Credit where credit's due, Hedware. A 50% mark at school is a pass, so on this basis, we can say "predominantly unedcated union officials". And now that there's a degree requirement, we can point to pass mark requirements at universities to back this up as well. Checkmate industry funds!

Clearly from the RC we can allege that 50% would be a difficult challenge for the financial planners illuminated. Henderson turned out to be very uneducated.
I would be after a financial planner who did much better than 50% - say at least Distinction level.
That said, there are good numbers of financial planners who have studied and keep studying as professionals do.

Comrade D Headware!! Wondered when your strident socialist voice would clamor to defend the Union funds! More dirt than Heydon RC, where Unions were literally and officially called corrupt, theives, liars, perjurers, violent bullies et al? Wonder how many white collar bank employees threatened violence unto others, but of course that's not as bad as making political donations. At least the vast majority of the non-socialist donations are declared and from knowing contributors. Can't really say the same about the sleazy underhanded 'fees' or 'sponsorship' that unbeknownst to ISA fund members is ripped out by the multi-millions and handed to the unions thugs or direct to campaigning for Labor (that current ad about big bad corporations taking advantage of poor little workers just before an election year really tugs at my heart strings as it's so genuine and not politically motivated at all!).

Bring on an RC into basically all big businesses and various professions, totally agree with you for once. However lets start with the biggest con job out there, the biggest single expenditure item on our ever increasing national deficit, the politicians themselves and the public servants as a whole.

JJ I am just helping you have a balanced view of the world of banking and finance and can't really give you a pass with your last post.
You seem to have selective memory. Try this one example to refresh it. In 2016 Operation Spicer into the Liberal Party slush fund Eight By Five (illegal political donations) saw a number of New South Wales Liberal MPs resign. There are many more incidents of undeclared donations by Nationals, Labor, Greens and One Nation that we know about.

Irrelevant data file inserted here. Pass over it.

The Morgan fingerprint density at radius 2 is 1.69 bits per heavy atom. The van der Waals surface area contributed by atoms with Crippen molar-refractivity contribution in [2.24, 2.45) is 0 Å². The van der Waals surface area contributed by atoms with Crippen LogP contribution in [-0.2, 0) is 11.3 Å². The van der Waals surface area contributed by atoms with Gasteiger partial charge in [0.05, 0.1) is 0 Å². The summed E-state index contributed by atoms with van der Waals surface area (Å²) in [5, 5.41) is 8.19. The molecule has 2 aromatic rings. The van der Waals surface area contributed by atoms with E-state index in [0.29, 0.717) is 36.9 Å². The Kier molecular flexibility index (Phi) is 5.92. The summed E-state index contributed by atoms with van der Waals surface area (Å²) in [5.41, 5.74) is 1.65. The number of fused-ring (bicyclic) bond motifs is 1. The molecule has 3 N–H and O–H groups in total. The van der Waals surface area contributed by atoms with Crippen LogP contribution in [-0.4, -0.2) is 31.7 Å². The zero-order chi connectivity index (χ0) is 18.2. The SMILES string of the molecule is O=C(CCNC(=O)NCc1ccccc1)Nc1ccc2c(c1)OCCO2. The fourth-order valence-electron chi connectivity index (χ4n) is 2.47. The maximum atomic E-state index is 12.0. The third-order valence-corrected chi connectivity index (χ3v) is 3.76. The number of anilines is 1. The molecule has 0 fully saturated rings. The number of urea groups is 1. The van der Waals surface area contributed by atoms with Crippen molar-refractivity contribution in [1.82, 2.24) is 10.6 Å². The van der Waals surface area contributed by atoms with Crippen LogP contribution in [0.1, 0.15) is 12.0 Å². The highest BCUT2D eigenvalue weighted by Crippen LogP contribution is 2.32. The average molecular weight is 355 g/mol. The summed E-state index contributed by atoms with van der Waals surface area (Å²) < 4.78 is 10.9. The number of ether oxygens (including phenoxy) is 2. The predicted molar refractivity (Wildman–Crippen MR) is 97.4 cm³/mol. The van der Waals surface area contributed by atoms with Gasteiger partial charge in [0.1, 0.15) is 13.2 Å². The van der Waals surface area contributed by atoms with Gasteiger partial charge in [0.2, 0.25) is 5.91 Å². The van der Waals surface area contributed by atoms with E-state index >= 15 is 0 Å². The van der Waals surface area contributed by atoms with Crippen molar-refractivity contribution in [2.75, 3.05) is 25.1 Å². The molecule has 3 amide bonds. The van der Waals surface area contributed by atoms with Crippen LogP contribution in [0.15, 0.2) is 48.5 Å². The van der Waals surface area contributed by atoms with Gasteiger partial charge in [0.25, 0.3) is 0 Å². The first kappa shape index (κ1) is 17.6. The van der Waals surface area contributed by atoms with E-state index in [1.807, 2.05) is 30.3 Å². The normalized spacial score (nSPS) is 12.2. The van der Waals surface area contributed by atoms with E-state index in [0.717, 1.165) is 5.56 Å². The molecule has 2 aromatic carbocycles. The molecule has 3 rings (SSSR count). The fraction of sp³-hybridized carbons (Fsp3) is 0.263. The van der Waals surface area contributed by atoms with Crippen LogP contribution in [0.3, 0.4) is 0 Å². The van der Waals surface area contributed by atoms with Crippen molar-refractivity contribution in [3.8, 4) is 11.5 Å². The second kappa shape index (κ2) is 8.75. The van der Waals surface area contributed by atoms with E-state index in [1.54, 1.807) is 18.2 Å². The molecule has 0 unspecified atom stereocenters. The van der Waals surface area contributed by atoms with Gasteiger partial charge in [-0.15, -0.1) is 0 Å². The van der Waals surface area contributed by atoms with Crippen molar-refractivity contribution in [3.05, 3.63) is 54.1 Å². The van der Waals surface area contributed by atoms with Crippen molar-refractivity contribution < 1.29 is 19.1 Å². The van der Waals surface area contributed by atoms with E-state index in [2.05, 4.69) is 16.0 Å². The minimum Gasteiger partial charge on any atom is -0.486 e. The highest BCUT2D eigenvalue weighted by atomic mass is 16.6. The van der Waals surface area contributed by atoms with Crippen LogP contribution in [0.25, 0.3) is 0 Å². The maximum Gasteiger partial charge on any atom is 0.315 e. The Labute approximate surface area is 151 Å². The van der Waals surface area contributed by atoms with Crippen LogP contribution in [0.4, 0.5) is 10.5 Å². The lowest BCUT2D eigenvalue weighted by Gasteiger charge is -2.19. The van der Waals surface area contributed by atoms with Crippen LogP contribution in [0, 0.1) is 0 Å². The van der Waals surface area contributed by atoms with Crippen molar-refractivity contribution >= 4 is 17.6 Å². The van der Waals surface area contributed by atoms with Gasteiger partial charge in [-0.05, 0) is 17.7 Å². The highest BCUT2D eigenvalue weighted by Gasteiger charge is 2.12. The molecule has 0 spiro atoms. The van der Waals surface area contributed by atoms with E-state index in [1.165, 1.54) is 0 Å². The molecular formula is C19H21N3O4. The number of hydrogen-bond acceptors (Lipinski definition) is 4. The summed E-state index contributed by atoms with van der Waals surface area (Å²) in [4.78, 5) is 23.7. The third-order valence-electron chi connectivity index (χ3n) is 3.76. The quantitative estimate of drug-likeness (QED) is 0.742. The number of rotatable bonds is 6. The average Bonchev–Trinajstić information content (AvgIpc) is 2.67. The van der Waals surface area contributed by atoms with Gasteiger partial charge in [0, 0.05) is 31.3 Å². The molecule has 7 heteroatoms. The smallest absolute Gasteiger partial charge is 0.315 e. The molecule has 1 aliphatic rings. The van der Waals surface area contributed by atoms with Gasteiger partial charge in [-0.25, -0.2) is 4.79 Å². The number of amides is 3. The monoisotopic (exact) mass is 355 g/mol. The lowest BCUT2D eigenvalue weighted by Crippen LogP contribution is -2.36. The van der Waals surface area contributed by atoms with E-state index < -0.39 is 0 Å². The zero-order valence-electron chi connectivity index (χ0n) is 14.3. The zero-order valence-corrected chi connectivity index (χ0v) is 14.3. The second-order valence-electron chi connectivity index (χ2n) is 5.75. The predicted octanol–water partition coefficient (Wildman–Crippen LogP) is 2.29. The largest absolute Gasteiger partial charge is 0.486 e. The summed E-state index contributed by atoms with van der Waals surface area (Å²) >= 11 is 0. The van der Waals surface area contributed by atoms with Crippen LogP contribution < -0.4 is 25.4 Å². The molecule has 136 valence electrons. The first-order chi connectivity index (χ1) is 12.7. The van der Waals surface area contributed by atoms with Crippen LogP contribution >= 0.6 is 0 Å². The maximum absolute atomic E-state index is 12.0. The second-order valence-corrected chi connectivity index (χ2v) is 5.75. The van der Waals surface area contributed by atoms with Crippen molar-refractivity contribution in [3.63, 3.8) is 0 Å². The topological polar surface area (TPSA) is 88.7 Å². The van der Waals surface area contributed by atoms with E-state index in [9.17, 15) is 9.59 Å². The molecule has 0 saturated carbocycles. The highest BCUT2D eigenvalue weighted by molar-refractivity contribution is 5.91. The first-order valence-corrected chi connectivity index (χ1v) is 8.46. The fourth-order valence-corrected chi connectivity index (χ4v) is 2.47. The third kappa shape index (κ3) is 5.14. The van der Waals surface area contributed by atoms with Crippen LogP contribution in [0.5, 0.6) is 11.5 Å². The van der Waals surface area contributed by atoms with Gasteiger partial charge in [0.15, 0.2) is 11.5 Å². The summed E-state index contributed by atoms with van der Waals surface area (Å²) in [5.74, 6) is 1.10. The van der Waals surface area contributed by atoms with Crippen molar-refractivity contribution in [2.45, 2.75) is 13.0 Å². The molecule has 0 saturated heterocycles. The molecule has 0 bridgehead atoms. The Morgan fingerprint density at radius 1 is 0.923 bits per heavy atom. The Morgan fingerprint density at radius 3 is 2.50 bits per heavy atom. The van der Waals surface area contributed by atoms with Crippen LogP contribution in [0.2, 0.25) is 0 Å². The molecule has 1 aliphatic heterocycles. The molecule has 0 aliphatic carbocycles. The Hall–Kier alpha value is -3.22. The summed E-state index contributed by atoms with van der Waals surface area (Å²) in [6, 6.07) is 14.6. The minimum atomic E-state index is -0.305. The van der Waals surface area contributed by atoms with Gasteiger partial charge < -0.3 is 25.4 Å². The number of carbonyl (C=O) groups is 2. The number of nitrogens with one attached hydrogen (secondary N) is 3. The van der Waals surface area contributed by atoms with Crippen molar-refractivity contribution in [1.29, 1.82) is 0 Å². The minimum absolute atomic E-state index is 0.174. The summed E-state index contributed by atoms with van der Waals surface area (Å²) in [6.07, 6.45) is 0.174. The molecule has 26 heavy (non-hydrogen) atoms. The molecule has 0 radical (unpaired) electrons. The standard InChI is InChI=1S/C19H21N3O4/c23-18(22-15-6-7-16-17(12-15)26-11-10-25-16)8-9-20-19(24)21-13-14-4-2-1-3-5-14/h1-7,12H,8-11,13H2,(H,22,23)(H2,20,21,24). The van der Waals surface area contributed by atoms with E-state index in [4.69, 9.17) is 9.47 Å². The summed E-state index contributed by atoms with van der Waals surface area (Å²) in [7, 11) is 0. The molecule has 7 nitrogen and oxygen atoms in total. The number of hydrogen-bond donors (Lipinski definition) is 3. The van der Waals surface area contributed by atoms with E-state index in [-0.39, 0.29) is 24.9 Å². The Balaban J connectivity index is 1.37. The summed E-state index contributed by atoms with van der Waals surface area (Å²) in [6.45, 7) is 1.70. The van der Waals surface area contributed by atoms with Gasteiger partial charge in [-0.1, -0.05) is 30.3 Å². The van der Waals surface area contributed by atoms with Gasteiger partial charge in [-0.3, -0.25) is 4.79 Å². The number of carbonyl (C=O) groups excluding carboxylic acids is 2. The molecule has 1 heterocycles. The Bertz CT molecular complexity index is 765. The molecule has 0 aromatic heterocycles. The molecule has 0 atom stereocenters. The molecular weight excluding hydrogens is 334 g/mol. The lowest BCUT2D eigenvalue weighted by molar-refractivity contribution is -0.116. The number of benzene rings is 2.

In terms of the violence, sadly there are victims who ended up committing suicide or dying early because of financial mayhem caused by their white collar advisors. To some a pen was as deadly.

Heady, I see that you decided to debate my points of fact with name calling and your own personalized opinions? Great display of mental prowess bud :) What are you, in grade 2?

The part that made me literally laugh out loud though was when you then talked about 'credibility', and backed it up with 'just ask around'; that was pure gold. Clearly not in grade 2, that comment shows you must be a cab driver :)

There are certain funds on the slightly higher fee super platforms that are knocking the lights out. But you never hear about them.

The Industry funds have outperformed in recent rising markets but skewing their asset allocations to an ever more aggressive mix. Its a game of chicken, who will blink first but they darent back off due to risk of underperforming their peers. This will end in tears next serious market correction and the relative underperfomance of most retail funds will rapidly disapear.

That's what should be happening. Fees are paid to get the 'experts' to do better than the market indices.

Funds can't be in the top quartile all the time, and that is to be expected. Diversification is used to mitigate volatility.

But if those certain funds are knocking the lights out then why are they not better known? It is noticeable that funds don't publish their performance statistics as much as they once did.